By Carolyne B. Atangaza
Aren’t weddings just the best? The ceremonies, the celebrations and the fact that a new life awaits truly makes weddings remarkable. It’s not just any life, it’s a beautiful home, children; hopefully a bit of both sexes and a dotting husband or wife. In this moment we are excited, after all, fairytales teach us that after the wedding we are supposed to live happily ever after. However, in reality adjusting to marriage after the wedding is not that easy. We discover shocking secrets; see the bad habits that were carefully hidden during the courtship which may leave us utterly disillusioned.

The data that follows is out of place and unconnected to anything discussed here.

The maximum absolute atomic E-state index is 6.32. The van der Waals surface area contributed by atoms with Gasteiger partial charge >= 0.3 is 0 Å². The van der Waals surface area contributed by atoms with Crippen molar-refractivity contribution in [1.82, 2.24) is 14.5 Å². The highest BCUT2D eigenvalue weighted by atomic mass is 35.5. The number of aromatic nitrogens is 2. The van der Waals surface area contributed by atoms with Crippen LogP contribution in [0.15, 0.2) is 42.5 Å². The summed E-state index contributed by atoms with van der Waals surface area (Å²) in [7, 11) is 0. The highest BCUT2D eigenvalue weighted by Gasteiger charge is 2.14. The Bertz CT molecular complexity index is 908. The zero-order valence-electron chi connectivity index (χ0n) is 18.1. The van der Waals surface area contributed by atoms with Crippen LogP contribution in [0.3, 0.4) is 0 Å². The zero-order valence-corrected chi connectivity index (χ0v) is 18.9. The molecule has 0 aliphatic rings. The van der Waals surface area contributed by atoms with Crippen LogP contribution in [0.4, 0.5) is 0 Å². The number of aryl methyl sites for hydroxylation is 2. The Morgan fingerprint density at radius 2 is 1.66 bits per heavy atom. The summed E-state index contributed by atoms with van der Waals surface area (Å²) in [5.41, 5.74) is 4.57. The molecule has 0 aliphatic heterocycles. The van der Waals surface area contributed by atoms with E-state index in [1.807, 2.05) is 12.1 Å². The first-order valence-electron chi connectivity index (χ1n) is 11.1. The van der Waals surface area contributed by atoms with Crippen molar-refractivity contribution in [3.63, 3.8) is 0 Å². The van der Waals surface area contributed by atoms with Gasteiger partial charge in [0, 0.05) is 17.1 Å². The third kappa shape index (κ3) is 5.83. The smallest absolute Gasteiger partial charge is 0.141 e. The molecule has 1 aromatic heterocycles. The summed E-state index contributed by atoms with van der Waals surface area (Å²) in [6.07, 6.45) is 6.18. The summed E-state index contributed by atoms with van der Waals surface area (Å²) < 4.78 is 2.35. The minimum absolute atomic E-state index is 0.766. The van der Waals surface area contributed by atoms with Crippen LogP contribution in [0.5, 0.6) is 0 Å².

Audrey met Christopher at a company retreat. He was the highly billed speaker while she was the overworked and unappreciated personal assistant to the CEO. The resort pulsed with the excitement of his arrival; those who had seen him in action could not wait to see him again while those who had not were crazy with anticipation. He was well-groomed, well-spoken and widely travelled. He was the kind of man Audrey secretly wished for but who would never be caught dead with her. As a realist she knew deities could never lie with mortals. “After the retreat, I was tasked to take his cheque to his office. I noticed he had been paid what I earn in four months for his four hours. But the most shocking bit was he instantly remembered me. He was so kind to me; asked me for my number and just like that we started chatting. The whole experience felt like a dream. When I told my colleagues and friends they thought I was making things up and there was no way Chris was chatting with me,” Audrey relates. On Chris’ birthday, Audrey agonized over what to get a man who seemed to have everything. She cast caution to the wind and bought him an LG home theatre system. With the generous gift she expected to be invited to his home but instead Chris spent the night at her home. “That night I saw my home from his eyes and I was embarrassed. I decided to upgrade, move into a better house, buy new household furniture and change my entire wardrobe. I was rewarded by his spending more time at my home and even inviting his friends over from time to time,” she relates. One time, Audrey went to pick Chris up and asked to use his bathroom. “I was shocked at the state of his home. He shared the house with three other men who clearly did not mind how they lived. The sink was overflowing with dirty dishes; the table was filled with empty beer bottles and glasses. His bed looked like it had not been made in weeks. The only organized space was his closet where his shoes and suits were proudly displayed,” Audrey shares. Feeling the responsibility to ‘save’ him from this squalor, Audrey agreed to marry him when he asked her to. Things were exciting until the honeymoon was over and the actual marriage began. Audrey found out that Chris was an extremely messy person who drank every shilling he made. “Unlike other men, he drinks from home. Every evening he comes home with a bottle of expensive whisky which he drinks until he passes out. His weekends are a haze of hangovers and more drinking. He eats and drinks in bed and leaves the bed strewn with dirty plates cups and glasses. I have talked to him about seeking help for his drinking but he says he has no alcohol problem. Most of the time he is broke because he spends everything on his clothes, shoes and booze. I did not know what to do,” a distressed Audrey shares. She has been consulting older women who seem to have thriving marriages and she has learned that marriage is not a vacuum where nothing happens. “I have learned to manage my expectations but most importantly to stop idolising Chris and see him as a he really is; a man with weaknesses and faults. This has helped reduce the pressure I had put on our marriage and has encouraged him to talk to me when he is going through a tough time instead of drinking. I have hope that he will eventually conquer his demons and I will be by his side,” a hopeful Audrey shares. She has also started reading books about marriage such as Getting the Love You Want: A Guide for Couples by Harville Hendricks, PhD and The Seven Principles for Making Marriage Work by John M. Gottman, PhD and Nan Silver which have given her invaluable insight and guidance about marriage.